Boycott Watch  
December 1, 2009
From Boycott to Fraud - Tomato Pickers Lie To Promote Their Cause.
Summary: Boycott Watch Busts the Coalition of Immokalee Workers.
    In March, 2003, Boycott Watch reported about the Coalition of Immokalee Workers and their boycott of Yum! Brands, the parent company of Taco Bell to get them to pay more for the tomatoes they use in order to benefit the tomato pickers they represent. At the time, boycott Watch followed that effort because it was a boycott to circumvent the growers they work for in order to get a decent wage, which we saw as unique, plus we had sympathy for the migrant workers. In our report, we wrote: "The 40 cents per 32-pound bucket wage means workers have to hand pick 2 tons of tomatoes for a $50 a day wage with no benefits … Nobody has listened to the workers, so they…" In the end, Yum! Brands agreed to pay extra money to the growers as long as the money went directly to the migrant farm workers.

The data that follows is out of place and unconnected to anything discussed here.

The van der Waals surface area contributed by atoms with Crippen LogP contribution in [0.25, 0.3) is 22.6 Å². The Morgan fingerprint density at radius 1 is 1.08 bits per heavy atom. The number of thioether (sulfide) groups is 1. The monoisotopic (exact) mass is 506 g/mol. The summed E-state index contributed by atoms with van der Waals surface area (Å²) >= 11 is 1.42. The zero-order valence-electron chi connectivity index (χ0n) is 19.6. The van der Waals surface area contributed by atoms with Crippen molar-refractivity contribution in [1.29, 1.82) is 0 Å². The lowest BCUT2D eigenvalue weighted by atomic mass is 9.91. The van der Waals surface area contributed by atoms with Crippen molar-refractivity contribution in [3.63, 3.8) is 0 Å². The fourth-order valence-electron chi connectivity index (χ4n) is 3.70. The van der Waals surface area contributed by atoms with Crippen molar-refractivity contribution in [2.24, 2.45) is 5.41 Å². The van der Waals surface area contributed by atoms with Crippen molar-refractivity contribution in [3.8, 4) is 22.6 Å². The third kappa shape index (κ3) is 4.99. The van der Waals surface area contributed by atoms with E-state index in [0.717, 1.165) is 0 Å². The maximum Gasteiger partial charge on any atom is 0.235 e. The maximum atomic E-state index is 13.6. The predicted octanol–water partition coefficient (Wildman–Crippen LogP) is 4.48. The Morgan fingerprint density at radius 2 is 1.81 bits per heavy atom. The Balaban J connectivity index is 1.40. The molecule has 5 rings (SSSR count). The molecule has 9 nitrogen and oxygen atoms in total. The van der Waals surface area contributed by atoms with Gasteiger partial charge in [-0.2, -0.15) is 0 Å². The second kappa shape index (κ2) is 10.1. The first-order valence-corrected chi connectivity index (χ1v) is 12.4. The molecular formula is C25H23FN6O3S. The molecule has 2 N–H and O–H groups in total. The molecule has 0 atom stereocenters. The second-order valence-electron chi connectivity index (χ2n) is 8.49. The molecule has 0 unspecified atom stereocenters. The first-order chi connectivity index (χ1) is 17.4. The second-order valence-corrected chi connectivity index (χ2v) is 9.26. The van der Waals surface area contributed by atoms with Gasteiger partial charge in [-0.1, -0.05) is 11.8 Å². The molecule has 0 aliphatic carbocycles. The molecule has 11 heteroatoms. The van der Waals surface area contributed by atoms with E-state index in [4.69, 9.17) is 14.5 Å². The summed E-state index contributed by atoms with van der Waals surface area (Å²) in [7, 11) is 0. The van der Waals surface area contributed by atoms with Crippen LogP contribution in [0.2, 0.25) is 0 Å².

We thought that would be the end of the efforts by the Coalition of Immokalee Workers since they got exactly what they wanted out of their boycott. Boycott Watch is a firm believer that a boycott must have a clearly stated goal to be effective, and that boycotts with moving target goals are disingenuous because the boycotters can never be satisfied and therefore their boycott will never end. Open ended boycotts are also not fair since the target is permanently vilified and has no ability to actually satisfy anyone.